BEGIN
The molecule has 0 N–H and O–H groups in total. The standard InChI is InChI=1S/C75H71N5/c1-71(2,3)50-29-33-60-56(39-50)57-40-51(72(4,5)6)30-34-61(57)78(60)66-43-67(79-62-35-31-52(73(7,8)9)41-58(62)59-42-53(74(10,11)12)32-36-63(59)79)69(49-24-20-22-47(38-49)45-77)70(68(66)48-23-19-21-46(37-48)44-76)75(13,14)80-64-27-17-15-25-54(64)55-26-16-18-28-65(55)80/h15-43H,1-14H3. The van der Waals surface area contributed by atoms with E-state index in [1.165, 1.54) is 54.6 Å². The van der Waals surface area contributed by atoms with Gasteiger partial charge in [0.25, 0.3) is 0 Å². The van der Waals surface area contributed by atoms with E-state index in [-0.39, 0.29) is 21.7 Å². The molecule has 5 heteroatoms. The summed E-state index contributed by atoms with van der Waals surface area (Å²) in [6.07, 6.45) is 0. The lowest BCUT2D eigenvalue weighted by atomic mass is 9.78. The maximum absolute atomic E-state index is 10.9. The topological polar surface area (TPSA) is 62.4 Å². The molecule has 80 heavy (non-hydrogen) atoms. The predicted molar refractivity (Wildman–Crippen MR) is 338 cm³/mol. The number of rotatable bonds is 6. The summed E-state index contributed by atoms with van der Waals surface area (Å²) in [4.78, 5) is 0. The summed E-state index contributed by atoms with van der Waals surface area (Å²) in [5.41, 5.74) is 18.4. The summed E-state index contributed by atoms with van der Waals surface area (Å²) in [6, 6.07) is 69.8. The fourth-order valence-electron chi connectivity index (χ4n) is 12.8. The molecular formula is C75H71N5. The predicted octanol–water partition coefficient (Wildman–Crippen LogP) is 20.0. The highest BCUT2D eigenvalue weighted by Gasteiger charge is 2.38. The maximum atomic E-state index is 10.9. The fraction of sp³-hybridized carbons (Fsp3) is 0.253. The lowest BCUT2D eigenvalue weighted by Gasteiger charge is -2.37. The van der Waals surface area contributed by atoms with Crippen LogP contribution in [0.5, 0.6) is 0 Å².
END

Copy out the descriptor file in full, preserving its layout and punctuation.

The molecule has 0 N–H and O–H groups in total. The standard InChI is InChI=1S/C75H71N5/c1-71(2,3)50-29-33-60-56(39-50)57-40-51(72(4,5)6)30-34-61(57)78(60)66-43-67(79-62-35-31-52(73(7,8)9)41-58(62)59-42-53(74(10,11)12)32-36-63(59)79)69(49-24-20-22-47(38-49)45-77)70(68(66)48-23-19-21-46(37-48)44-76)75(13,14)80-64-27-17-15-25-54(64)55-26-16-18-28-65(55)80/h15-43H,1-14H3. The van der Waals surface area contributed by atoms with E-state index in [1.165, 1.54) is 54.6 Å². The van der Waals surface area contributed by atoms with Gasteiger partial charge in [0.25, 0.3) is 0 Å². The van der Waals surface area contributed by atoms with E-state index in [-0.39, 0.29) is 21.7 Å². The molecule has 5 heteroatoms. The summed E-state index contributed by atoms with van der Waals surface area (Å²) in [6.07, 6.45) is 0. The lowest BCUT2D eigenvalue weighted by atomic mass is 9.78. The maximum absolute atomic E-state index is 10.9. The topological polar surface area (TPSA) is 62.4 Å². The molecule has 80 heavy (non-hydrogen) atoms. The predicted molar refractivity (Wildman–Crippen MR) is 338 cm³/mol. The number of rotatable bonds is 6. The summed E-state index contributed by atoms with van der Waals surface area (Å²) in [4.78, 5) is 0. The summed E-state index contributed by atoms with van der Waals surface area (Å²) in [5.41, 5.74) is 18.4. The summed E-state index contributed by atoms with van der Waals surface area (Å²) in [6, 6.07) is 69.8. The fourth-order valence-electron chi connectivity index (χ4n) is 12.8. The molecular formula is C75H71N5. The predicted octanol–water partition coefficient (Wildman–Crippen LogP) is 20.0. The highest BCUT2D eigenvalue weighted by Gasteiger charge is 2.38. The maximum atomic E-state index is 10.9. The fraction of sp³-hybridized carbons (Fsp3) is 0.253. The lowest BCUT2D eigenvalue weighted by Gasteiger charge is -2.37. The van der Waals surface area contributed by atoms with Crippen LogP contribution in [0.5, 0.6) is 0 Å².